The Shadow Land by Elizabeth Kostova follows a young American woman, Alexandra Boyd, who lands in Hungary and accidentally steals an elder woman’s bag as she’s getting into a taxi. Trying to return the bag, she turns to the police and another taxi driver. Alexandra and her new taxi friend travel around Sofia and the surrounding countryside desperately trying to find the older couple and their son who lost their bag.
Along the way, the duo gets caught up in the story about the man who’s belongings are in the lost bag, a young violinist who was detained in politically oppressed Bulgaria. Alexandra’s story is interspersed with the tales of Bulgaria from the 40’s, 50’s, and 60’s, spilling secrets that somebody wanted hidden.
There is an old world gothic feel to this story, as if ghosts might pop out of the corner. But the horrors in the real world are more terrifying than any ghost story.
Great novel!!! Read May 2017
Ransom Rigg’s novel Miss Peregrine’s Home for Peculiar Children tells the story of Jacob and what happens when he returns to the house that his grandfather lived during World War II. Jacob’s grandfather always told magical stories about his time spent on a small island off Wales, Cairnholm, where his parents sent him during the war.
Jacob always loved his grandfather, and loved his stories when he was little. As he grew, the stories became unbelievable, and Jacob wasn’t sure what to think about his grandfather’s childhood. When his grandfather is mysteriously killed, Jacob suffers through some post traumatic depression which he uses to convince his parents to allow him to travel to the island where his grandfather spent time.
Once Jacob and his father arrive at Cairnholm, Jacob discovers what happened to the home where his grandpa lived. The home was bombed on September 3, 1941 and all but his grandpa was killed. But he makes many more exciting, unbelievable discoveries once he ventures to the bombed out home and finds a secret world filled with his grandpa’s friends.
This is a whimsical, great read. I wasn’t sure what would happened and the middle and end of the story was very surprising.
Read November 2015.
David R. Gillham’s City of Women, tells the story of Sigrid Schroder’s life in Berlin during World War II. The Germans use propaganda to prove they are winning the war, but everything that Gillham shows us in Sigrid’s world is not representative of wartime success. The city is under bombardment from the British on almost every clear night. Spending time in the basement with her fellow residents of her apartment building, we meet a diverse population in age, wealth, and appreciation for the Nazi party.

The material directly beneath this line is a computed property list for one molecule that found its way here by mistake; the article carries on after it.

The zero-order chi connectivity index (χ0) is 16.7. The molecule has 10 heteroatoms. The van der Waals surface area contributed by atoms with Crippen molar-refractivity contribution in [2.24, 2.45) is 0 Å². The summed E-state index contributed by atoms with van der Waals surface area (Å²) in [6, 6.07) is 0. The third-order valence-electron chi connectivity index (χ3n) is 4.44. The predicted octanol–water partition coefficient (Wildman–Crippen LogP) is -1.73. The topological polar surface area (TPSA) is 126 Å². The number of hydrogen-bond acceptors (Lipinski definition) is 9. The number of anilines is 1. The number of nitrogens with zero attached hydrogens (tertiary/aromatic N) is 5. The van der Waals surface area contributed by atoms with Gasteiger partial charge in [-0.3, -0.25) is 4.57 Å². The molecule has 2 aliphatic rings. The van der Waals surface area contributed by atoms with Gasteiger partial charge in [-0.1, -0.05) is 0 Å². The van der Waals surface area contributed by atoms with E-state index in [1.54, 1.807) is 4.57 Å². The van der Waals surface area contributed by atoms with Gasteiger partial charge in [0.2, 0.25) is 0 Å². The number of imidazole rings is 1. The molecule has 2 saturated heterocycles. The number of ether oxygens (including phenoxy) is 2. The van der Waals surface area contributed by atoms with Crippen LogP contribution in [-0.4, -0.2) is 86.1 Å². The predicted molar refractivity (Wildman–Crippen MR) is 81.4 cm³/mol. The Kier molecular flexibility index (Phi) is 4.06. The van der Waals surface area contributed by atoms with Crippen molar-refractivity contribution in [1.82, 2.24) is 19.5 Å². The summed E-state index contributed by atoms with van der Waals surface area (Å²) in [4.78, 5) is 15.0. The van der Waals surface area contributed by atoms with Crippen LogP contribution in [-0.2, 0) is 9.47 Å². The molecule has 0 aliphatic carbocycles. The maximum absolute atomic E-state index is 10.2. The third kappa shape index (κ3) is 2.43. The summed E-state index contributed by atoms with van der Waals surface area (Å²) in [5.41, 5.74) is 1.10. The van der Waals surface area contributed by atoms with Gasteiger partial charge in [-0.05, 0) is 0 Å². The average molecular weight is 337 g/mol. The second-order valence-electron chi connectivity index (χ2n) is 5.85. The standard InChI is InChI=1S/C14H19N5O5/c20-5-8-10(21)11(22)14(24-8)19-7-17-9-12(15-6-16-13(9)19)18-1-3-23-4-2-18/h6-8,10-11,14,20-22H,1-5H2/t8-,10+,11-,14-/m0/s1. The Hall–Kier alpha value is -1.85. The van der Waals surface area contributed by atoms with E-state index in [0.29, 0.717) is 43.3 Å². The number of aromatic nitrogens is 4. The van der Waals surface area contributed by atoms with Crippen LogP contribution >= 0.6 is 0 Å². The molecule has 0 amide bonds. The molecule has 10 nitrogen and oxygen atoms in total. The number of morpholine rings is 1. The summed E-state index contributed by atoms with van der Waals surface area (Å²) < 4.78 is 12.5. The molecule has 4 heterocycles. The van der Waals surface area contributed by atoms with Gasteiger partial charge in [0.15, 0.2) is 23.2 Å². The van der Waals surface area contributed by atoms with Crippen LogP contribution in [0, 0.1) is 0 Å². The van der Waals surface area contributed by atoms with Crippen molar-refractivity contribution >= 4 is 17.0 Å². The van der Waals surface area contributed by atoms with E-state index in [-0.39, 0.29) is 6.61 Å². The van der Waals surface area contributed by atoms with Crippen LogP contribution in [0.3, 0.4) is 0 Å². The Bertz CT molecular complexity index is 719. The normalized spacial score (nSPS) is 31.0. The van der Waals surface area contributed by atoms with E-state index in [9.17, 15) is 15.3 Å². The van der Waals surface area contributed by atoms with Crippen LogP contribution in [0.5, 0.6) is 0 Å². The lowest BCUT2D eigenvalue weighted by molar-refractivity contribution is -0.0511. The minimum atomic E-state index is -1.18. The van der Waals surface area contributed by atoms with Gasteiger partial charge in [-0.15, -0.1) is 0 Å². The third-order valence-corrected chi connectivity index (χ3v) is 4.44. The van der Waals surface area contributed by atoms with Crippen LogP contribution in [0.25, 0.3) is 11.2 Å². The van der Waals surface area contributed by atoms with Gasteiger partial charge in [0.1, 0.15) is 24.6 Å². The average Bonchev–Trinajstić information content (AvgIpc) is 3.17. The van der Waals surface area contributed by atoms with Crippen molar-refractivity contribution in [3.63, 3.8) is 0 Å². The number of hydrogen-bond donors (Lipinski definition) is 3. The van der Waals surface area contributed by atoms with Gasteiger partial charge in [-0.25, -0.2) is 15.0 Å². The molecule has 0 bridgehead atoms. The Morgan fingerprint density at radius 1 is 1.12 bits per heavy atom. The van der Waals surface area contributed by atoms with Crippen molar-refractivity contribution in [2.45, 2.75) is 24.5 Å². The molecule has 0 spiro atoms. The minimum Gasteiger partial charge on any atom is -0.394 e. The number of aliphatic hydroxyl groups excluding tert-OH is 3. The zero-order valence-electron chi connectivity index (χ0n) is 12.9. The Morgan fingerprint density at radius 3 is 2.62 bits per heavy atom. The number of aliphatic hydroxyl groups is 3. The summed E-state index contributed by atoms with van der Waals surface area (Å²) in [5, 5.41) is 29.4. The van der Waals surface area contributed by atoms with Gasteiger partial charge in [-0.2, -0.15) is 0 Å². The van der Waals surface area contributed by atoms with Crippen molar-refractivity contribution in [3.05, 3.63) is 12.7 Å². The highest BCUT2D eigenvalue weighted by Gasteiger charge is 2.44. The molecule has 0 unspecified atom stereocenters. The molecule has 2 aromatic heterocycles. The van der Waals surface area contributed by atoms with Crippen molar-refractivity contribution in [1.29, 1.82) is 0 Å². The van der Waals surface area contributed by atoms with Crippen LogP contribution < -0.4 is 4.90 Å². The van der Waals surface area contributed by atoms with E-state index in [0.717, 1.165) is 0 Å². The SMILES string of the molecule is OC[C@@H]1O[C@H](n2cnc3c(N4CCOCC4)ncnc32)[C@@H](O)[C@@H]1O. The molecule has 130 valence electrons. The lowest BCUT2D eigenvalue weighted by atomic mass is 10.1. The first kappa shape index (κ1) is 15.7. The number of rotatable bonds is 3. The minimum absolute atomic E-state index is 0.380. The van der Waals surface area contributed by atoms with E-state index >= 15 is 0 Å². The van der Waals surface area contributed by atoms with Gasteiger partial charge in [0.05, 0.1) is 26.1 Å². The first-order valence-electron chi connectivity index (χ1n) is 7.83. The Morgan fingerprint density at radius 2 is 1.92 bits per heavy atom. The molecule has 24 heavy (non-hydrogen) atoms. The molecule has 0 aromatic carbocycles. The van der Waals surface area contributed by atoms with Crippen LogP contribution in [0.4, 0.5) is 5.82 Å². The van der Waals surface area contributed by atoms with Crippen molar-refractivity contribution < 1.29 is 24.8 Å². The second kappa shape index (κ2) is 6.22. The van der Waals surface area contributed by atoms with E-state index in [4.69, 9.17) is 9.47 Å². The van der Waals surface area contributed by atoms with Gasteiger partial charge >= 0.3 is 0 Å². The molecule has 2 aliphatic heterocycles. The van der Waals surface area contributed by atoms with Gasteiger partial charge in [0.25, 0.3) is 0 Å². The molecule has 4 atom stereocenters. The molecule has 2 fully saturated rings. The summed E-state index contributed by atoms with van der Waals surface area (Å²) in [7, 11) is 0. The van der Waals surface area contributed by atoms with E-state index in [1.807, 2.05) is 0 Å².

Gillham shows a world where there should not be trust amongst anybody and what can be done when people are forced to trust each other. Whether it be shared secrets or for survival, Sigrid is thrown in with Nazi sympathizers, Jews in hiding, resistance organizers, Jews working with the Germans, and soldiers willing to die for others right to an existence.
This was a moving story told from an unusual perspective during World War II. Sigrid’s loneliness pushes her into situations she would never have encountered otherwise. The touch and friendship of another human being becomes essential to Sigrid’s survival.
Overall, the sadness of the characters and situations are beautifully told and still allow the reader a glimmer of hope at the end.
Read August 2013
Another WWII novel that I didn’t think I would read. Although this is for my book club, so I suppose I didn’t have any choice.
Ramona Ausubel’s novel, No One is Here Except All of Us, is an interesting psychological look at what can happen when a community decides to ignore reality and hide. While WWII is breaking out around Europe, a small secluded town of Romanian Jews makes the decision to ignore everything that is happening and all the has happened and start the world anew. This is prompted by the intrusion into their community by a stranger who escaped her entire family’s massacre and then washed up on their riverbank. Somehow the town latches on to the stranger as their savior and the idea sprouts to establish a new world. A world that just started and contains no knowledge of other places, ideas, religions, etc.
With reality gone, the townspeople live this delusional fantasy where a childless couple can ‘obtain’ an 11 year old girl who is reborn as theirs and relives her infancy and childhood within months, somehow passing up her actual age and becoming a child bride so that her ‘adoptive’ mother can relish the role as mother of the bride. Reality, again so far gone, that it is acceptable for a husband, overwhelmed by fatherhood, to sleep through everything while receiving a paycheck and supporting his family.
The delusion is not localized to this small town, it spreads to wherever these characters travel, and even rape is justified under these irrational standards.
Ausubel explores what the fear of mass extermination can do to the mind: collectively and individually. The importance of storytelling is throughout the novel. It is not the facts that make the story true, but the fact that the story is told makes the story the truth.
This story is about who will survive and how. Truth is not important, but the survival of the story is important. Ausubel’s style has a dreamlike quality and is wonderful to read. Transporting the reader to a known world with a very different story than what is in the history books.
Read February 2013